Star practices/people Think Slaughter and May, think corporate. Think Slaughters corporate, think Nigel Boardman, Chris Saul, Frances Murphy, William Underhill, Steve Cooke…
The firm’s corporate practice accounts for around half of total revenue and is a top-notch department in a first-class firm. Slaughters is undoubtedly the best connected of all the City players and acts for an incredible list of FTSE100 clients, not to mention institutions such as JPMorgan Cazenove and Goldman Sachs.
The corporate focus spills over into the firm’s other areas of strength, with its restructuring practice being very much corporate-led. Star names in this area are Charles Randell, who also happens to be Mr Government (the nationalisation of Northern Rock was just one entry on a very long list of government mandates), and Jonathan Rushworth. The financial institution litigation practice is another standout.
Weaknesses Although Slaughters likes to think of itself as a full-service firm, there are certain areas, such as TMT, where its strength fails to show. For a firm with a pretty much flawless history, launching a TMT practice as the dotcom bubble burst was more than a little foolish.
Its dependence on FTSE clients looked shaky last year as private equity mushroomed, but post-credit crunch the strategy remains robust.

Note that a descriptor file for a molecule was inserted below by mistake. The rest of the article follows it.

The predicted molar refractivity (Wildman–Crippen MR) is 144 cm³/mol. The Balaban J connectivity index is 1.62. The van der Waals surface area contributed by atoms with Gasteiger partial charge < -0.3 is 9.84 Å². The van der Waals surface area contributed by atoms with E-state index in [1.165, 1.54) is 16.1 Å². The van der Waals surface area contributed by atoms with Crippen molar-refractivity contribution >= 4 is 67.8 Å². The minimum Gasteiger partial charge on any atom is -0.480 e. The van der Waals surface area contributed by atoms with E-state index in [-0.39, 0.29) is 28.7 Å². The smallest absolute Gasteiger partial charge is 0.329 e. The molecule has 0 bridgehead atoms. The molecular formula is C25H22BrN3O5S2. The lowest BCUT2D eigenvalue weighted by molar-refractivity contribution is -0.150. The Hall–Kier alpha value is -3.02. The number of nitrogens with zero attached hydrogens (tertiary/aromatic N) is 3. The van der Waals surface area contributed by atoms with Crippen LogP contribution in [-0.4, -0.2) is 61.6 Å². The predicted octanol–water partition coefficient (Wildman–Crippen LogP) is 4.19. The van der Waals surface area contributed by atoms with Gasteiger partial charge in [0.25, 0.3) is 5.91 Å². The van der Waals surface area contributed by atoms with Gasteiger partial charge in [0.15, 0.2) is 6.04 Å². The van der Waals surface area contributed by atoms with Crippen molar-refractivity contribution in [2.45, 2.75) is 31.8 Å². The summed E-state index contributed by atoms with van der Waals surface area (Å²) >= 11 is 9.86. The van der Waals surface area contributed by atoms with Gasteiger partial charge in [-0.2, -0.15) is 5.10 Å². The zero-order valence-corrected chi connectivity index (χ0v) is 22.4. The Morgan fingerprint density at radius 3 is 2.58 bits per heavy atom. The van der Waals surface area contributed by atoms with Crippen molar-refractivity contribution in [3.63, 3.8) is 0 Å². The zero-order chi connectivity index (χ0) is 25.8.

Slaughters’ lack of an international footprint could also become an issue in the long term although to date this has been far from a drawback.
International The firm’s network of European best friends has served it well. Its strong links have paid off in recent years, with Slaughters winning a role alongside Spain’s Uría Menéndez (and De Brauw Blackstone Westbroek) advising Santander as part of the consortium whose high-profile e71bn (£47.7bn) buyout of ABN Amro completed successfully last year.
The verdict Although Slaughters only has on-the-ground presences in Brussels, Hong Kong and Paris, its international reach is arguably as strong as any multijurisdictional players. Other firms have been forced to take more risks. Why? Because they aren’t Slaughter and May.